When it comes to earlier diagnosis of Alzheimer’s Disease, the wiring of the brain itself may yield some important clues.
University of Vermont Associate Professor of Radiology Richard Watts, Ph.D., and a team of UVM researchers are using state-of-the-art neuroimaging techniques and sophisticated computer software to visualize this wiring, or network of interconnected fibers called the Connectome, in the hopes of finding a biomarker for Alzheimer’s Disease.
Think of the Connectome as a quantitative measure of “how neurons talk to each other,” Watts says. Instead of focusing on specific parts of the brain, which have been traditionally studied as the “home” for certain functions like speech, or problem solving, the Connectome looks at neural networks across the whole, measuring not only the flow of information but the strength of the connections between different regions. This work is at the cutting edge of brain science: The Human Connectome Project, funded by the National Institutes of Health, is using similar technology in an attempt to map the interconnected network of neurons in a healthy, adult brain.
Watts and his team are applying this same idea to Alzheimer’s specifically. Their study includes 60 subjects: 20 who have been diagnosed with Alzheimer’s Disease, 20 with mild cognitive impairment, and 20 healthy controls. The team will be analyzing MRI data from these subjects with sophisticated computer software that calculates how strong the connections are between more than 80 regions of the brain.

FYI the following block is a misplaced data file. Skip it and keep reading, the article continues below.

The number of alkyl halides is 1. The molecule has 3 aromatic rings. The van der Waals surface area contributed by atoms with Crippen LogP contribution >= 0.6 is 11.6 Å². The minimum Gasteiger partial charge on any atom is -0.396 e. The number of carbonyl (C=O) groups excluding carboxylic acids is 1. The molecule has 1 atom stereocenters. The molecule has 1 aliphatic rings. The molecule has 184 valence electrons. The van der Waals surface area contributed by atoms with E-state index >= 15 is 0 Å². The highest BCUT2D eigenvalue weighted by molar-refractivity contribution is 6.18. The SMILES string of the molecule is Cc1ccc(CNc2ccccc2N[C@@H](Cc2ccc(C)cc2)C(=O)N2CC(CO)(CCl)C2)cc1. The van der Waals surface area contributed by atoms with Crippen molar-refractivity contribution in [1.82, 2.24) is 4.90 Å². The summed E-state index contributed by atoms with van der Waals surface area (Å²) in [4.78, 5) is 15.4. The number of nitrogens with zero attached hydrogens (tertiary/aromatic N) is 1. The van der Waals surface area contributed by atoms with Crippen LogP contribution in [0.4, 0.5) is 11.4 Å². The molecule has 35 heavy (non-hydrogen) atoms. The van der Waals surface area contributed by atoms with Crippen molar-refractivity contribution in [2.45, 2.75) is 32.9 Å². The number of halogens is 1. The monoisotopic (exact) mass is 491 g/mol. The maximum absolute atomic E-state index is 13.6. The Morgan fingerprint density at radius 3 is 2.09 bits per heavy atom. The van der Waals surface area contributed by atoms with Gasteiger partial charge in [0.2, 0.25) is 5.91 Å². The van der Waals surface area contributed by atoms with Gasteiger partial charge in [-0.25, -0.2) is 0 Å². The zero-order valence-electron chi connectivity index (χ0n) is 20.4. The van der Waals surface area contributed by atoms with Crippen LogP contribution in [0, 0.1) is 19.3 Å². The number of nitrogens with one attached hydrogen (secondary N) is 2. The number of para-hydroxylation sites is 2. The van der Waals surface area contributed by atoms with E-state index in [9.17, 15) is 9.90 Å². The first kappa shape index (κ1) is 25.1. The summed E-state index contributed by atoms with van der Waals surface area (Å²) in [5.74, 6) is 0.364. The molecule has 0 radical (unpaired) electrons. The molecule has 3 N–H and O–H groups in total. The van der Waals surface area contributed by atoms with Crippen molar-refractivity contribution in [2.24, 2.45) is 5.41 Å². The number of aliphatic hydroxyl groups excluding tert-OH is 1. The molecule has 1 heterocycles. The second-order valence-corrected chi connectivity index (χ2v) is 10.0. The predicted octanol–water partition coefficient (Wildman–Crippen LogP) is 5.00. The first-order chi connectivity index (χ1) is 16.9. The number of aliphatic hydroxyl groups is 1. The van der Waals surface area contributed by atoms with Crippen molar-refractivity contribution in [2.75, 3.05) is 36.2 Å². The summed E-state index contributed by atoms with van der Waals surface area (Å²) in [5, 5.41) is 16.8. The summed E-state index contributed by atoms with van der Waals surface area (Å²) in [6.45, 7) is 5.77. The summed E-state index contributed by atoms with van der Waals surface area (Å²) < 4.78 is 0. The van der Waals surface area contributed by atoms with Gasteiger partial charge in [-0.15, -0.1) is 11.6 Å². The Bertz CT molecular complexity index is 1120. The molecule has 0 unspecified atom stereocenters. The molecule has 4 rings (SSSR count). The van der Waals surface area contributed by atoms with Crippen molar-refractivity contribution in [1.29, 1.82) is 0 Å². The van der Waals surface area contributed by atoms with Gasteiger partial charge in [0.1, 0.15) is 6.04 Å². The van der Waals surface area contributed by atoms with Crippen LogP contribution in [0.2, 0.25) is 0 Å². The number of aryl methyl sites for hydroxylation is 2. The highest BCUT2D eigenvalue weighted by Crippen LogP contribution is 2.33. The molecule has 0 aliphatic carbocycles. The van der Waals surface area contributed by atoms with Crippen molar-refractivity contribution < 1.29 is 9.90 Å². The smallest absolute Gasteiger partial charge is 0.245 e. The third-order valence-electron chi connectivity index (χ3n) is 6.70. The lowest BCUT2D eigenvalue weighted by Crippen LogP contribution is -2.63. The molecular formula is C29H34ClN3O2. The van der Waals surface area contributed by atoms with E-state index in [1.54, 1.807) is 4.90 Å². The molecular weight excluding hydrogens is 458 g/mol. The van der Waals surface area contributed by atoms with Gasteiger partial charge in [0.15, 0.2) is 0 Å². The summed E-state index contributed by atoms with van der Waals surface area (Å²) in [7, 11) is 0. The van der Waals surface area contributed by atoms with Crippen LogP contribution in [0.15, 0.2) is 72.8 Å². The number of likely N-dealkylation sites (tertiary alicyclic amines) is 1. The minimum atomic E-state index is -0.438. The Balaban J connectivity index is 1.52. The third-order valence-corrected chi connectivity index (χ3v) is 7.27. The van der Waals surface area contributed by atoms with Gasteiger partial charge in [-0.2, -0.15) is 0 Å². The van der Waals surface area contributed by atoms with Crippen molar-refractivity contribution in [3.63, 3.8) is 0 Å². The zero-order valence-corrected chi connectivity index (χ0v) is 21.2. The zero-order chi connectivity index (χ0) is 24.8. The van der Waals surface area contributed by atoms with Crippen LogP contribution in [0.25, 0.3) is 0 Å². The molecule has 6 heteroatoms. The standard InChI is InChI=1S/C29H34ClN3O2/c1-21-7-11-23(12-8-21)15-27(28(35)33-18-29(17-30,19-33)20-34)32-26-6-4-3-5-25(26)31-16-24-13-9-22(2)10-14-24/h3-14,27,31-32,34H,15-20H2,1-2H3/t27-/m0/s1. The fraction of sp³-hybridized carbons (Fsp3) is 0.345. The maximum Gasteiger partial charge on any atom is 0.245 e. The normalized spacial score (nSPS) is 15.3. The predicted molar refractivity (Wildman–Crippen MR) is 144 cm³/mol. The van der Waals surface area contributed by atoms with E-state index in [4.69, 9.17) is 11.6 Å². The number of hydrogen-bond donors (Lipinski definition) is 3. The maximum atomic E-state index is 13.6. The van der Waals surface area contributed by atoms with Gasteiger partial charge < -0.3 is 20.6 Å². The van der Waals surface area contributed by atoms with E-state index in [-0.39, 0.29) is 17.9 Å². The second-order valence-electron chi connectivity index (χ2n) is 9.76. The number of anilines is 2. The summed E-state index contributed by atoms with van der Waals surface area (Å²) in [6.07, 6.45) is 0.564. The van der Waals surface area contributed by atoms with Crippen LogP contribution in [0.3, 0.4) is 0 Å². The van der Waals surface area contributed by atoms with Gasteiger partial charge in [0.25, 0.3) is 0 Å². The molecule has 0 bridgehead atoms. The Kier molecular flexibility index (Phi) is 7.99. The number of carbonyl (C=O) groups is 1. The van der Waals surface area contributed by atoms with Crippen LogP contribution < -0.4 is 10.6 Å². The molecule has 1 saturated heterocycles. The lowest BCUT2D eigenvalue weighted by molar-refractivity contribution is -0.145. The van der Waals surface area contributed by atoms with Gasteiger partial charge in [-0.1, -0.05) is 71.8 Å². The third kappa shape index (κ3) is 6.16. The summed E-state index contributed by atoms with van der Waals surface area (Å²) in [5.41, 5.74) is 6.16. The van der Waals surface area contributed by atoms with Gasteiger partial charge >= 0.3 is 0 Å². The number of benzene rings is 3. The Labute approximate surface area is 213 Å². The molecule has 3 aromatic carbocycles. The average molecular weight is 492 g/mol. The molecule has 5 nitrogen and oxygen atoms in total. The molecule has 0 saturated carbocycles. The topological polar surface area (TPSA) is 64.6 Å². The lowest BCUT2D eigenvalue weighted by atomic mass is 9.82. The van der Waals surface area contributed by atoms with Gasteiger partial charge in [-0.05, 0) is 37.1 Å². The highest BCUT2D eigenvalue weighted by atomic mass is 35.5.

“A good proportion of subjects [with mild cognitive impairment] will go on to develop Alzheimer’s,” Watts says. “The goal is to correlate cognitive deficits with the way the brain is wired up.”
Ultimately, the hope is to find a biomarker, or a single measure that helps to determine where on the spectrum a patient is from “being a healthy control to an Alzheimer’s patient.”
With the study generating vast amounts of data, one key member of Watts’ team is Ryan Sofka ‘17. The second-year medical student spent the summer and fall developing a workflow so that as the study got underway, data processing would go as smoothly as possible.
The computing power required is significant, and then there’s the statistical work to compare data from the three subject groups, with the hopes of identifying some sub-set of patients who show a pattern.
“It’s like a puzzle,” says Sofka, who plans to continue working on the project through his four years of medical school.
“He’s got great computational skills,” Watts says. “Ryan has been doing exceptional work in figuring out how to process the data that we’re acquiring.”
William Pendlebury, M.D., professor of pathology and neurological sciences emeritus, has been involved in the study recruiting patients with a team from the Memory Program at The University of Vermont Medical Center. His work on the project has been supported in part through a gift from the family of the late George Fearons, III, who owned and operated Stowe Travel Service for more than 50 years.
Finding a biomarker is probably “one of the biggest focuses in research today,” says Pendlebury, since treatment may depend on diagnosing the disease long before it manifests.
“From a pathological perspective, it can be 20 years before a person develops symptoms,” he says, adding that research into viable treatment options is also an area of intense focus.
And earlier intervention – through diet, exercise, and focused mental activity – may itself yield some benefit. Says Sofka: “If we could start interventions earlier, we may be able to push back the onset of symptoms. Any delay in that onset is significant.”